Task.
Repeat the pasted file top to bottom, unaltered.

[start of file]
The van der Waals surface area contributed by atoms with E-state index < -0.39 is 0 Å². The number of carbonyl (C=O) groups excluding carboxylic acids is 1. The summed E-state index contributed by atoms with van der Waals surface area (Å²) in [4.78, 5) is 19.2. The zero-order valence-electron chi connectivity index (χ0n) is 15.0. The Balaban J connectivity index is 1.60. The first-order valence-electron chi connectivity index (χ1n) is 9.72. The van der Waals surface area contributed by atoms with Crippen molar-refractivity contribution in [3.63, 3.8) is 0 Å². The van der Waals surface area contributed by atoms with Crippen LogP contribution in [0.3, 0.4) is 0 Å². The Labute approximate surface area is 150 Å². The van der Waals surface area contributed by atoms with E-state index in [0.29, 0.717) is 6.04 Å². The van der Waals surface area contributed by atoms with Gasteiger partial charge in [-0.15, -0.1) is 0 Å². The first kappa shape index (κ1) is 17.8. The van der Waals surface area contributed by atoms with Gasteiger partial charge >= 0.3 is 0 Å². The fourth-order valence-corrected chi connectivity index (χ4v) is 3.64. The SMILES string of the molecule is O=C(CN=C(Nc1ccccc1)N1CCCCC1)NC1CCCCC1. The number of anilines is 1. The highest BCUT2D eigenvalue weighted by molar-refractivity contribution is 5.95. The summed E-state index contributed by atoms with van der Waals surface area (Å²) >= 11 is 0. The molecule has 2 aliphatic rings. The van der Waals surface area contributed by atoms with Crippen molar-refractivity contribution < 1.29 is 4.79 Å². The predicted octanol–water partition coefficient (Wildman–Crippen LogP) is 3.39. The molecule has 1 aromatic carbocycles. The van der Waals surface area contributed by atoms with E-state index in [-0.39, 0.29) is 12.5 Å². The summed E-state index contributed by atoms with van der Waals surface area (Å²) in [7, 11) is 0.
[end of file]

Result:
The van der Waals surface area contributed by atoms with E-state index < -0.39 is 0 Å². The number of carbonyl (C=O) groups excluding carboxylic acids is 1. The summed E-state index contributed by atoms with van der Waals surface area (Å²) in [4.78, 5) is 19.2. The zero-order valence-electron chi connectivity index (χ0n) is 15.0. The Balaban J connectivity index is 1.60. The first-order valence-electron chi connectivity index (χ1n) is 9.72. The van der Waals surface area contributed by atoms with Crippen molar-refractivity contribution in [3.63, 3.8) is 0 Å². The van der Waals surface area contributed by atoms with Crippen LogP contribution in [0.3, 0.4) is 0 Å². The Labute approximate surface area is 150 Å². The van der Waals surface area contributed by atoms with E-state index in [0.29, 0.717) is 6.04 Å². The van der Waals surface area contributed by atoms with Gasteiger partial charge in [-0.15, -0.1) is 0 Å². The first kappa shape index (κ1) is 17.8. The van der Waals surface area contributed by atoms with Gasteiger partial charge >= 0.3 is 0 Å². The fourth-order valence-corrected chi connectivity index (χ4v) is 3.64. The SMILES string of the molecule is O=C(CN=C(Nc1ccccc1)N1CCCCC1)NC1CCCCC1. The number of anilines is 1. The highest BCUT2D eigenvalue weighted by molar-refractivity contribution is 5.95. The summed E-state index contributed by atoms with van der Waals surface area (Å²) >= 11 is 0. The molecule has 2 aliphatic rings. The van der Waals surface area contributed by atoms with Crippen molar-refractivity contribution < 1.29 is 4.79 Å². The predicted octanol–water partition coefficient (Wildman–Crippen LogP) is 3.39. The molecule has 1 aromatic carbocycles. The van der Waals surface area contributed by atoms with E-state index in [-0.39, 0.29) is 12.5 Å². The summed E-state index contributed by atoms with van der Waals surface area (Å²) in [7, 11) is 0.